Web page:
Gerad Parker was not Notre Dame’s first choice to replace Tommy Rees as offensive coordinator for the Fighting Irish. He might not have been their second choice, either. He is, however, reportedly who will replace Rees after Notre Dame botched its search for Rees’ replacement so badly Jack Swarbrick had to release a “save face” email blast that did nothing to quell the backlash. All that said, the one person who didn’t mess up at all in any of this is Gerad Parker, and despite the disappointment from Notre Dame fans, he deserves a chance to prove himself.
Parker is not stepping into the offensive coordinator position at Notre Dame the way he may have envisioned one day when he joined the Irish staff last year. Whether or not Notre Dame ever offered Kansas State’s Colin Klien, Notre Dame flew to Kansas to see him, and his candidacy was public. Whether or not you believe the Swarbrick-spin of Notre Dame’s failed attempt to lure Andy Ludwig from Utah, their pursuit of Ludwig was real and very public. So perception is Parker was, at best, Notre Dame’s third choice. Fair or not, perception is sometimes hard to break.
While Notre Dame probably couldn’t have handled this search any worse than they did, the one person in all of this who deserves non of the blame is Gerad Parker. Heck, Parker was at the ill-fated hockey game with Freeman last week when they tried to woo Ludwig. Parker takes over the reins of the Irish offense, however, with the feeling as though he fell into the position and was a last-resort option.
It’s hard now to know what a Gerad Parker offense will look like for Notre Dame. While he held the OC title at West Virginia in 2020 and 2021, he didn’t call plays for most of that time. He was essentially demoted at West Virginia when the Mountaineers hired Graham Harrell to their staff after the 2021 season before deciding to join Marcus Freeman at Notre Dame as the tight ends coach. That’s what Notre Dame fans know of Gerad Parker today. Again, tough perception to break here.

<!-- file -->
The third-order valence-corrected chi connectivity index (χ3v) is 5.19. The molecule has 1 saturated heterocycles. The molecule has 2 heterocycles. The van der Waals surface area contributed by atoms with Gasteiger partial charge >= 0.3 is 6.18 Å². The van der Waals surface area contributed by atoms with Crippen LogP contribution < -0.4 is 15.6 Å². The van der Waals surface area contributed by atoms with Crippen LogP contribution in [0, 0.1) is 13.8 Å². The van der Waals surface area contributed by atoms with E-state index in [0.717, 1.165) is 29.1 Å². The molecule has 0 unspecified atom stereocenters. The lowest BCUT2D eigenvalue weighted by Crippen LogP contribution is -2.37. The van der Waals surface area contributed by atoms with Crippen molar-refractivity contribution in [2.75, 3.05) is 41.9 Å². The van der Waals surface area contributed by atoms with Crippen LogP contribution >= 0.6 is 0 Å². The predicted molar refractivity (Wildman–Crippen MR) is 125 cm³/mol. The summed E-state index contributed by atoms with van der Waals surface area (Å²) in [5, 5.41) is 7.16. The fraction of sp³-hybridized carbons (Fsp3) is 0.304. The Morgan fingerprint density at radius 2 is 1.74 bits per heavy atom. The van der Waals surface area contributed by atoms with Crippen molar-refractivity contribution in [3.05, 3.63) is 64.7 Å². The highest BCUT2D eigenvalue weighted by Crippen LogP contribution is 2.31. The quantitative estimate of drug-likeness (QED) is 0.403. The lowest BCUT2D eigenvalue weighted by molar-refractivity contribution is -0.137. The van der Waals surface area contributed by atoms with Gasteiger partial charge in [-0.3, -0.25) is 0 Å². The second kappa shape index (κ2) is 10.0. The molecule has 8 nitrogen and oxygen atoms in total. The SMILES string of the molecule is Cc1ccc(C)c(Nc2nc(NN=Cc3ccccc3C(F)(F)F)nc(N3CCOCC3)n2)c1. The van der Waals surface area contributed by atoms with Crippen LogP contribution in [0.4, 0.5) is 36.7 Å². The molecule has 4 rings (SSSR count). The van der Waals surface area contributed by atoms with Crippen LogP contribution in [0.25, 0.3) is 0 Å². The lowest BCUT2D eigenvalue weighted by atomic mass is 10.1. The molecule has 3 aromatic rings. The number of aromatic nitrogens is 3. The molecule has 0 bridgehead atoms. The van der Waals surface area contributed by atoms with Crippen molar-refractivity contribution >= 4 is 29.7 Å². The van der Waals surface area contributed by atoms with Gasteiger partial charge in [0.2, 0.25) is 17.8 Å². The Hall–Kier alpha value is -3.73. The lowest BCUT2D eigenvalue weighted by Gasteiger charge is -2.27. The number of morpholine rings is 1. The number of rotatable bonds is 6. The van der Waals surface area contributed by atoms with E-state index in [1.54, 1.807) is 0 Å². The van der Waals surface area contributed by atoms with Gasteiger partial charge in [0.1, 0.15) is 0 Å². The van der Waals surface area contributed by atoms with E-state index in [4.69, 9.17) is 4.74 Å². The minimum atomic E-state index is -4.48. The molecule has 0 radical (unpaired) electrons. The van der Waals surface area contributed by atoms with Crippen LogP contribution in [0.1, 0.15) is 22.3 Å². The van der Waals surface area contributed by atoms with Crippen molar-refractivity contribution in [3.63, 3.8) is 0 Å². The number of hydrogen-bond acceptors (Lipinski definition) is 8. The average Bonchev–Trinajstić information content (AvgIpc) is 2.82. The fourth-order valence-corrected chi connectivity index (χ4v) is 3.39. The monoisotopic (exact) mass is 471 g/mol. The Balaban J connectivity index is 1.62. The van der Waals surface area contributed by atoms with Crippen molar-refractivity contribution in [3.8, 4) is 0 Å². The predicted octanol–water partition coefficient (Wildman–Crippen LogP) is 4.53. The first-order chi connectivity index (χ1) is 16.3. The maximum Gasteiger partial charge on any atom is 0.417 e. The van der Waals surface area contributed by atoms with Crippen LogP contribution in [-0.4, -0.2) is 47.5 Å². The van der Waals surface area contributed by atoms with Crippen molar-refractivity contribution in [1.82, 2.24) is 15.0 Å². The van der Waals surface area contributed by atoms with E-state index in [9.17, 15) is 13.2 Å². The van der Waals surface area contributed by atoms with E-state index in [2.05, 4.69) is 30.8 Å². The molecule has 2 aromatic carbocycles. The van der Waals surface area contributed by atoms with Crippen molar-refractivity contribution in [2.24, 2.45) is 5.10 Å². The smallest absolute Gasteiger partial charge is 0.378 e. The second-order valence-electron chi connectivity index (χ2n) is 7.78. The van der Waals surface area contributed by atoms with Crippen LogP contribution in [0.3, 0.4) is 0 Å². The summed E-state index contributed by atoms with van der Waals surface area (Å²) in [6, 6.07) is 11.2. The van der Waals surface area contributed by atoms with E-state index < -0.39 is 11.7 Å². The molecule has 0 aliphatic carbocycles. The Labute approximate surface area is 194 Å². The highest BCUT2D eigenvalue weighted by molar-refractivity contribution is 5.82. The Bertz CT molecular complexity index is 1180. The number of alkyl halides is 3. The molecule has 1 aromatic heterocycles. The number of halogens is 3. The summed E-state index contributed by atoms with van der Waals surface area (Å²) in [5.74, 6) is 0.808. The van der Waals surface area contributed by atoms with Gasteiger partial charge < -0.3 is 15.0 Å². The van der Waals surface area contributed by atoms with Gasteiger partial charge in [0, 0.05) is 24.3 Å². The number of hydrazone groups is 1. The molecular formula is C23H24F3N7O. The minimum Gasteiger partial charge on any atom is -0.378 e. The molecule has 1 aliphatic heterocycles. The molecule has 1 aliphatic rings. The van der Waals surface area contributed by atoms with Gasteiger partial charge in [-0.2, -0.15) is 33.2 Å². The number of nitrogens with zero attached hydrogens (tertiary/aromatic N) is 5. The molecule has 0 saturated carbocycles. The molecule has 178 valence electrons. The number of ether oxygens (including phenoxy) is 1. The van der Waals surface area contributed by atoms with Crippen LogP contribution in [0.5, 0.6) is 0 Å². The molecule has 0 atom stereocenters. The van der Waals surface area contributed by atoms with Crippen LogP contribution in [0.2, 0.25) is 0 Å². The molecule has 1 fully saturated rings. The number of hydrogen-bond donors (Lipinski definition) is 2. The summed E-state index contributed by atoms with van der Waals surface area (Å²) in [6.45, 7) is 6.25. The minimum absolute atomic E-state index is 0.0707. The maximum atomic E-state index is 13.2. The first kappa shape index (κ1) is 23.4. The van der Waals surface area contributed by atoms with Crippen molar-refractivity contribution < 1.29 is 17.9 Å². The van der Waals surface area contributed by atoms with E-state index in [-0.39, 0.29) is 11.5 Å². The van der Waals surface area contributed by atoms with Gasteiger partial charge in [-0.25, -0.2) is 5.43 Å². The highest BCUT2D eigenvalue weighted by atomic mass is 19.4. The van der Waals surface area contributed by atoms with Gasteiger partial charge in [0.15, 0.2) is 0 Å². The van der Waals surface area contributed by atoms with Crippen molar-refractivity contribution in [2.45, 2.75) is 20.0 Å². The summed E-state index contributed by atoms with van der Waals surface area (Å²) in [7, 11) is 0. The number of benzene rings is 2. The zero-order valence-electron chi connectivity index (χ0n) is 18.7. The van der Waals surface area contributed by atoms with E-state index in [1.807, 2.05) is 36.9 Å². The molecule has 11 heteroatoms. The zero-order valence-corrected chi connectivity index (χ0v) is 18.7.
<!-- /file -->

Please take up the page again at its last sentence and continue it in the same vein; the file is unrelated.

It’s fair for Notre Dame fans to be upset about how this process played out. Whatever actually happened, only a few people likely know for sure. However, we know for certain that the entire fiasco made the program look very bad and small-timey in the eyes of the rest of the college football landscape. So it’s reasonable for fans to be upset with the administration for botching this as badly as they did.
It’s not fair, however, for fans to be down on Parker or judge him before he calls a play for the Fighting Irish. It is not unreasonable to think that the pairing of Parker and new quarterback coach Gino Guidugli could unlock something in this offense that we haven’t seen in recent years. That obviously takes a bit of a leap of faith at the moment, given all of the unknowns surrounding Parker and his vision for the offense, but it’s not unrealistic to think. Tommy Rees, for instance, had only called plays one game in his life before being elevated to offensive coordinator by Brian Kelly in 2020.
In 2018, following Mike Elko’s departure, Brian Kelly elevated Clark Lea to defensive coordinator despite having no experience calling defenses prior. That worked out pretty well for the Irish, and we know it wasn’t due to anything Kelly did specifically since we know he always tended to let the defense do its thing during his time at Notre Dame.
Parker could be a home-run hire. Often, the no-brainer or big-name hire doesn’t work out as planned. He also steps into a situation where he will have everything needed to succeed – a stout offensive line, a stud quarterback, a stacked running back room, and a group of young and talented receivers. In that regard, he couldn’t ask for a better situation to be stepping into from a talent and personnel standpoint. Fair or not, he will also be stepping into a situation where many will jump all over him if the offense sputters even a little bit out of the gate.
The one thing Parker can do to break the perception challenge he faces is score points—a lot of them. If Notre Dame comes out firing against Navy and Sam Hartman throws for four or five touchdowns, people will start to forget about the public spectacle of this OC search. The biggest hurdle there, however, is time. There are five and a half months until Notre Dame travels to Dublin to take on Navy to start the season.
Until then, it’s fair to be upset with the administration, but Notre Dame fans would be wise to have an open mind regarding Parker as the next offensive coordinator of the Fighting Irish. He deserves at least that much.